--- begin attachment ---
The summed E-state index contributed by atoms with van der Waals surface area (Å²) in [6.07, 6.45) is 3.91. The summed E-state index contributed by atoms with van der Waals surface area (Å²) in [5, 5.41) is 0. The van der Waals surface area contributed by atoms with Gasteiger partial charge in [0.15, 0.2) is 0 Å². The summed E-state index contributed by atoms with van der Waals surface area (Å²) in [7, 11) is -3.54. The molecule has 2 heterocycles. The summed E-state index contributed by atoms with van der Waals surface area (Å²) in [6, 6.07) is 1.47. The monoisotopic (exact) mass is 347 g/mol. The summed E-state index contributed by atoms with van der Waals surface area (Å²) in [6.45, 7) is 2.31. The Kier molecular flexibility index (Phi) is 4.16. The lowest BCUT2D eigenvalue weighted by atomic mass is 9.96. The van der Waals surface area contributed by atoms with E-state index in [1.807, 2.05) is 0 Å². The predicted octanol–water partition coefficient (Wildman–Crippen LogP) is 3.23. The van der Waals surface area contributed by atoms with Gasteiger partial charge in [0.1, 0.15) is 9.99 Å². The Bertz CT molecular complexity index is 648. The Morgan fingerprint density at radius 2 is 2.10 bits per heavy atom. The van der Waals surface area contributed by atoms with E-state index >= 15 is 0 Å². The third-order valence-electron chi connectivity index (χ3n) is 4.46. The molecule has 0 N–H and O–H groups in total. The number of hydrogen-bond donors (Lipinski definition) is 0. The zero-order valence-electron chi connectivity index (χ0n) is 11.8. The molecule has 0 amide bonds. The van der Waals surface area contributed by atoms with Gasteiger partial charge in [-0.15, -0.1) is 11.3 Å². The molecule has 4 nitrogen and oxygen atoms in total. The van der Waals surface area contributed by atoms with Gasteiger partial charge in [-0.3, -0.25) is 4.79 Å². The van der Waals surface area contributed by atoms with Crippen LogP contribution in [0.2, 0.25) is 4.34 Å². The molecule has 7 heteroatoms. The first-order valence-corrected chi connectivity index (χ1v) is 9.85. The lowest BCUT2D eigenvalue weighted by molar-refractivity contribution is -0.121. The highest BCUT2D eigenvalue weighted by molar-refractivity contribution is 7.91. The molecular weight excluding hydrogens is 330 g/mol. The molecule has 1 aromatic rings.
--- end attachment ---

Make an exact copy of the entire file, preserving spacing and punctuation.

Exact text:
The summed E-state index contributed by atoms with van der Waals surface area (Å²) in [6.07, 6.45) is 3.91. The summed E-state index contributed by atoms with van der Waals surface area (Å²) in [5, 5.41) is 0. The van der Waals surface area contributed by atoms with Gasteiger partial charge in [0.15, 0.2) is 0 Å². The summed E-state index contributed by atoms with van der Waals surface area (Å²) in [7, 11) is -3.54. The molecule has 2 heterocycles. The summed E-state index contributed by atoms with van der Waals surface area (Å²) in [6, 6.07) is 1.47. The monoisotopic (exact) mass is 347 g/mol. The summed E-state index contributed by atoms with van der Waals surface area (Å²) in [6.45, 7) is 2.31. The Kier molecular flexibility index (Phi) is 4.16. The lowest BCUT2D eigenvalue weighted by atomic mass is 9.96. The van der Waals surface area contributed by atoms with E-state index in [1.807, 2.05) is 0 Å². The predicted octanol–water partition coefficient (Wildman–Crippen LogP) is 3.23. The van der Waals surface area contributed by atoms with Gasteiger partial charge in [0.1, 0.15) is 9.99 Å². The Bertz CT molecular complexity index is 648. The Morgan fingerprint density at radius 2 is 2.10 bits per heavy atom. The van der Waals surface area contributed by atoms with E-state index >= 15 is 0 Å². The third-order valence-electron chi connectivity index (χ3n) is 4.46. The molecule has 0 N–H and O–H groups in total. The number of hydrogen-bond donors (Lipinski definition) is 0. The zero-order valence-electron chi connectivity index (χ0n) is 11.8. The molecule has 0 amide bonds. The van der Waals surface area contributed by atoms with Gasteiger partial charge in [-0.15, -0.1) is 11.3 Å². The molecule has 4 nitrogen and oxygen atoms in total. The van der Waals surface area contributed by atoms with Gasteiger partial charge in [-0.3, -0.25) is 4.79 Å². The van der Waals surface area contributed by atoms with Crippen LogP contribution in [0.2, 0.25) is 4.34 Å². The molecule has 7 heteroatoms. The first-order valence-corrected chi connectivity index (χ1v) is 9.85. The lowest BCUT2D eigenvalue weighted by molar-refractivity contribution is -0.121. The highest BCUT2D eigenvalue weighted by molar-refractivity contribution is 7.91. The molecular weight excluding hydrogens is 330 g/mol. The molecule has 1 aromatic rings.